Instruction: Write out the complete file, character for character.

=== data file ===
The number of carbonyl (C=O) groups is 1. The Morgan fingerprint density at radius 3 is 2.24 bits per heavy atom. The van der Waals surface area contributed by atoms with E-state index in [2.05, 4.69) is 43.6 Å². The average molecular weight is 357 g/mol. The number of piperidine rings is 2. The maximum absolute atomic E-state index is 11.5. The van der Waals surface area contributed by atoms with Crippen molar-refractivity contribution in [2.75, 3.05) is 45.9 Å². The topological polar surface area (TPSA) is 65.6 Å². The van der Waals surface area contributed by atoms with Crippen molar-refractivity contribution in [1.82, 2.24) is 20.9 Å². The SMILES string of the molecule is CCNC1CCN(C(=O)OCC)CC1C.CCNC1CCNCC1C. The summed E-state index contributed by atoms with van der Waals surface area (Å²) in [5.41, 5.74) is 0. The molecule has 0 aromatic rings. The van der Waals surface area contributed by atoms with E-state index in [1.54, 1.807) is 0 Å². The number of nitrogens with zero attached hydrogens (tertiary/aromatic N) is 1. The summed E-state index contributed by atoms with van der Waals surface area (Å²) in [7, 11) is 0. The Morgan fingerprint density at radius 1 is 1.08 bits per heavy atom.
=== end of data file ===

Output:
The number of carbonyl (C=O) groups is 1. The Morgan fingerprint density at radius 3 is 2.24 bits per heavy atom. The van der Waals surface area contributed by atoms with E-state index in [2.05, 4.69) is 43.6 Å². The average molecular weight is 357 g/mol. The number of piperidine rings is 2. The maximum absolute atomic E-state index is 11.5. The van der Waals surface area contributed by atoms with Crippen molar-refractivity contribution in [2.75, 3.05) is 45.9 Å². The topological polar surface area (TPSA) is 65.6 Å². The van der Waals surface area contributed by atoms with Crippen molar-refractivity contribution in [1.82, 2.24) is 20.9 Å². The SMILES string of the molecule is CCNC1CCN(C(=O)OCC)CC1C.CCNC1CCNCC1C. The summed E-state index contributed by atoms with van der Waals surface area (Å²) in [5.41, 5.74) is 0. The molecule has 0 aromatic rings. The van der Waals surface area contributed by atoms with E-state index in [1.54, 1.807) is 0 Å². The number of nitrogens with zero attached hydrogens (tertiary/aromatic N) is 1. The summed E-state index contributed by atoms with van der Waals surface area (Å²) in [7, 11) is 0. The Morgan fingerprint density at radius 1 is 1.08 bits per heavy atom.